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2012 Mustang Boss 302 - Heartthrob Flowpack Axle Back Exhaust




A few weeks ago, I started the car up and realized that I forgot something so I ran back in to grab it and when I walked out, I noticed that there's a lot more vapour pouring out of the side pipes than the rears (as the car was warming up). I read many articles that said Ford designed the side pipes for noise and they flow very little compared to the rears. It certainly seemed like there's more flow through the sides than the rear (although I do have the side baffles completely removed). After that, I decided that I wanted an axle back exhaust. I'm obviously not expecting any power gains (nothing more than a couple hp anyway) but I was ready to turn up the decibels!

I decided on the Heartthrob Flowpack kit (the picture above is of a Mustang GT from Heartthrob's website, not mine) and bought it from American Muscle. I was very pleased with shipping. It shipped on the same day despite ordering in the afternoon and it only took one week to deliver despite being in Canada. I wasn't too pleased with the packaging though and its condition. I have ordered my fair share of aftermarket parts and most parts are packaged to not allow movement inside the box and provide support for the shipping box to keep it rigid. The box was damaged; sort of bulging where the ends of the exhaust pipes where and one of the tips was very, very slightly bent. The deflection was less than 2 mm (around 1/16") and can't be seen unless you are under the car. The quality of the packaging is probably Heartthrob's fault but for $279.99, it was just about the cheapest available with "mufflers." The condition of packaging though is either American Muscle's fault or UPS. There is a chance it could have come that way from Heartthrob but American Muscle would still be partially to blame because they shouldn't have let it ship that way if that were the case. Anyway, it didn't bother me that much so I'll move to the important bit: what they're like.


Pros:
  • The noise is phenomenal. It adds a nice subtle rumble at idle that is very nearly as quiet as stock at idle and slightly louder under light load. It makes the exhaust note immensely deep and much louder under load just off idle, though, and all the way to redline. It is intoxicating. After installing it, I tried to find excuses to go out for a drive.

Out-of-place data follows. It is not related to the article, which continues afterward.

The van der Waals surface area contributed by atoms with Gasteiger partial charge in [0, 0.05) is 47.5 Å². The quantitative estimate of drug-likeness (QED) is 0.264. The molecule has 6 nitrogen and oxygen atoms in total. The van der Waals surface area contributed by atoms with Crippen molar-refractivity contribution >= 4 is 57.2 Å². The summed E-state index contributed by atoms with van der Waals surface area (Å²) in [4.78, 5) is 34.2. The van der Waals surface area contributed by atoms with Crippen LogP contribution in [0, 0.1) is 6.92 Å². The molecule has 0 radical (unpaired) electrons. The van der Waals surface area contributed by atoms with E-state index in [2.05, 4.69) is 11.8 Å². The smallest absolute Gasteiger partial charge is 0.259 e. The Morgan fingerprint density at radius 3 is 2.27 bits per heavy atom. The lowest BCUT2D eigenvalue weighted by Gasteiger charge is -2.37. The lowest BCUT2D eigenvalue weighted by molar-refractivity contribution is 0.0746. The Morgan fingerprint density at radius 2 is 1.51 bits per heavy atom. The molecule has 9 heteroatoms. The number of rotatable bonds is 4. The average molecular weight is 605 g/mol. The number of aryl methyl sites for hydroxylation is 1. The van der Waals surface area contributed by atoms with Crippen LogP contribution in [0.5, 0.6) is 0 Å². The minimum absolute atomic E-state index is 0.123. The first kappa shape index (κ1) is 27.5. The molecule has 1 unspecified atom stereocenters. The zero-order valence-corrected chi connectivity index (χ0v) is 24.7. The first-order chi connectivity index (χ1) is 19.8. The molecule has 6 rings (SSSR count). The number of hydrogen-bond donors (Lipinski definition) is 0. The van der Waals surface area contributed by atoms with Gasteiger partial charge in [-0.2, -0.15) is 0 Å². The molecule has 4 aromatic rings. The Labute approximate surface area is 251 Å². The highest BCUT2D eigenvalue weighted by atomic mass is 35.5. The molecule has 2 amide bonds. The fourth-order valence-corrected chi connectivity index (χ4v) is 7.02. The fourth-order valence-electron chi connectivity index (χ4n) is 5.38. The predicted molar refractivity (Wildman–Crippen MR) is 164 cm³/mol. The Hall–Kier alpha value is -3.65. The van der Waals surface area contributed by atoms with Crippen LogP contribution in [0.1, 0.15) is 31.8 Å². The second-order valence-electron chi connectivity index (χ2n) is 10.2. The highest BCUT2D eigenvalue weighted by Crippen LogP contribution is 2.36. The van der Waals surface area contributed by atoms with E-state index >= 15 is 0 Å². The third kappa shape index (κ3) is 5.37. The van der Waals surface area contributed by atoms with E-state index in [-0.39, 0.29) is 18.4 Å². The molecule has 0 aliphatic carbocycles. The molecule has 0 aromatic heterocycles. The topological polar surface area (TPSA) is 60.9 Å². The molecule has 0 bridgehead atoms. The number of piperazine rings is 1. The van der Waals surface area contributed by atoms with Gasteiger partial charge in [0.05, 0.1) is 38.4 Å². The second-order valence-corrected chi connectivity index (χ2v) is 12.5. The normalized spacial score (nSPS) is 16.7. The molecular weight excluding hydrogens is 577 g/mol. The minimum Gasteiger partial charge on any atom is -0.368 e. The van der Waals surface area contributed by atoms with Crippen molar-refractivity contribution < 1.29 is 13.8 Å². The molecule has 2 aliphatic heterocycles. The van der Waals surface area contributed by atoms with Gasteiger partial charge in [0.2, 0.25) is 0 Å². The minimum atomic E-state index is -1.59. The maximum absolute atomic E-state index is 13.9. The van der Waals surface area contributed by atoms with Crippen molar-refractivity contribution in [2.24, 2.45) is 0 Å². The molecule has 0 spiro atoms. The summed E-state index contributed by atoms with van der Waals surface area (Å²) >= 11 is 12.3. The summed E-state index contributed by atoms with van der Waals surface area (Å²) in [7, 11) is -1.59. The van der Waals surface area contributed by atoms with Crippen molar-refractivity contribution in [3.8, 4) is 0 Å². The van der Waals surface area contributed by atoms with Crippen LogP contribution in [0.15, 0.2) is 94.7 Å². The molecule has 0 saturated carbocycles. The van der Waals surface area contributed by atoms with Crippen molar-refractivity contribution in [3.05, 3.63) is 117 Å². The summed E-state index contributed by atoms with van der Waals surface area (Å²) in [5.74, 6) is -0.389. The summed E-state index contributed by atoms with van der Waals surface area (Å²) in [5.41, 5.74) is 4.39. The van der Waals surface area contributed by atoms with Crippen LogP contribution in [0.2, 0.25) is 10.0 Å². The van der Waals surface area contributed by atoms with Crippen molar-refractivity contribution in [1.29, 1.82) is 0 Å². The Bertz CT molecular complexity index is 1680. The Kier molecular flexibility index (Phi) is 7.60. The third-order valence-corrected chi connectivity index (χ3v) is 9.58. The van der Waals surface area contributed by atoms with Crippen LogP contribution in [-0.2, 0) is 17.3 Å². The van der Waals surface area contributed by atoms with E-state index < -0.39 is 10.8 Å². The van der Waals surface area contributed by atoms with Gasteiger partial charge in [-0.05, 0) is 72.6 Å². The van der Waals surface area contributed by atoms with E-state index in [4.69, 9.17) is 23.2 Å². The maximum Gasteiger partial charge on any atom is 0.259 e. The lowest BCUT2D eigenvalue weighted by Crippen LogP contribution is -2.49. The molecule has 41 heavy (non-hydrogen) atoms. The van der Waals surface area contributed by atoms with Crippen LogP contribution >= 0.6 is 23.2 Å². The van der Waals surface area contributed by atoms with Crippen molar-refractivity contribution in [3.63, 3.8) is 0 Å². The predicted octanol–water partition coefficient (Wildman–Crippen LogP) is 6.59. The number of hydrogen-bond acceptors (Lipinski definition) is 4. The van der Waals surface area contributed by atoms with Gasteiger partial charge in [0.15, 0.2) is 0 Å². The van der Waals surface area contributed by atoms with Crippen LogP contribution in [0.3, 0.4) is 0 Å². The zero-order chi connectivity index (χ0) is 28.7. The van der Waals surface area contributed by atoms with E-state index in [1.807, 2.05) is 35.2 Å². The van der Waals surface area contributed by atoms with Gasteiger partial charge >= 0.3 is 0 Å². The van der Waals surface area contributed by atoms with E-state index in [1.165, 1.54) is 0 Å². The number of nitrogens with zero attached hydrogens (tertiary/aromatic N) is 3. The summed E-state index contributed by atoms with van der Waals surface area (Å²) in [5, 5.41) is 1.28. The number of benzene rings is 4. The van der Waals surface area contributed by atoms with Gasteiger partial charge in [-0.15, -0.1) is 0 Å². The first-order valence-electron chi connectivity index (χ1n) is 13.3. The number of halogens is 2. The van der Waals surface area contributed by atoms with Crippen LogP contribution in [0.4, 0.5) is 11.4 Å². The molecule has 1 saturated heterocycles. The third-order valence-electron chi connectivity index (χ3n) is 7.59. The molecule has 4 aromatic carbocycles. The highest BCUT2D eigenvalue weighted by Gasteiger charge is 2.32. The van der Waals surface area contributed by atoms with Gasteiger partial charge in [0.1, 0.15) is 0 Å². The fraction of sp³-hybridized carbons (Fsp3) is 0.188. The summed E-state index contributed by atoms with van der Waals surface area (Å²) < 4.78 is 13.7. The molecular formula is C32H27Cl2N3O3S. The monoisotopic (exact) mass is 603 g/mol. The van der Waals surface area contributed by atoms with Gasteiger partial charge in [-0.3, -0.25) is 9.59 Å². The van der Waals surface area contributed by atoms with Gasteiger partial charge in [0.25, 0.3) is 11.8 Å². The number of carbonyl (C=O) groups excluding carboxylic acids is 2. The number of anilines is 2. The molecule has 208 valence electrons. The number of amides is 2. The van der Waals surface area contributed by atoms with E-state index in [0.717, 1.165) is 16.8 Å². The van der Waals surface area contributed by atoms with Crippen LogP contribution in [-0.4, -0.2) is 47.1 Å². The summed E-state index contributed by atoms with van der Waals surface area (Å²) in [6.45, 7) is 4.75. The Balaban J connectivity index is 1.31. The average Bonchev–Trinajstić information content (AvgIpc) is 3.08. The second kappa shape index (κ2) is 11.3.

• The noise out of the side exhausts is barely changed. I was worried the car would sound better overall but the noise would sound a bit distant while driving since more flow would come out the back and less out the sides compared to stock. That wasn't the case.
  • It is lighter than stock. Much lighter. According to my bathroom scale, it weighs 22 lb. less. While that isn't much on its own, it adds up quickly if you have plans to put the car on a diet.


Cons:
  • It isn't the nicest looking. If looks are a priority over noise and budget, you're better off buying a different one. It won't surprise you, though. It looks like it does on the website, not better or worse. You can go to any online store that carries it and compare it to nicer looking ones and see if you are satisfied with the looks. I will post pictures in another post as well.
  • It is made of aluminized steel as opposed to stainless.
  • Drone. There is a range of about 200 rpms between the 1,750 and 2,250 rpm markers on the tachometer where there is drone. The bad news is: it is bad. The good news is: it is a very narrow range that is very easy to avoid. It is really nice and quiet above and below that range in any condition. It is even very quiet in that range on the highway on flat, straight roads but if you are in 6th gear and you want to accelerate in that range or the road changes and you start going uphill, it gets bad. I simply downshift to 5th if I find myself in that position.

As for power, Heartthrob has a dyno sheet on their website that shows a gain of 8.5 hp on a Mustang GT - 363.9 hp stock vs 372.4 hp with the axle backs - which would work out to almost exactly 10 hp at the crank. Although it isn't a huge gain, I took that with a grain of salt and didn't base my decision on it. Now that I have installed it, the car feels like it pulls very slightly stronger. I don't believe that, if it does add any power, it would be noticeable from the driver's seat. If I tell myself that enough, I'm sure I will be convinced that the car pulls just as strong as stock but for now, it's tough when it sounds that much better! If it does add about 10 hp as the dyno runs claim, great. If not, that's to be expected from just an axle back.

If you would like to look at the dyno graph, go to this link: Heartthrob 2011+ 5.0 Flowpack Axle Back Dyno. The graph looks a bit odd with a large torque spike early on in the graph. However, the graph torque range is narrow (only between 300 lb-ft and 350 lb-ft) where most dyno graphs show 0 lb-ft as a minimum. The minimum rpm shown is also high at 3,573 rpm where most graphs start close to idle, at 1,500 - 2,000 rpm. These factors make make the normal torque curve appear as if it has odd spikes.

Overall, I am very happy with it. I don't think it's for everyone because of the drone and less-than-polished looks but I would buy it again. I will have to wait and see how the aluminized steel construction fares. Check back for pictures and videos comparing this exhaust to the stock one and an installation guide!


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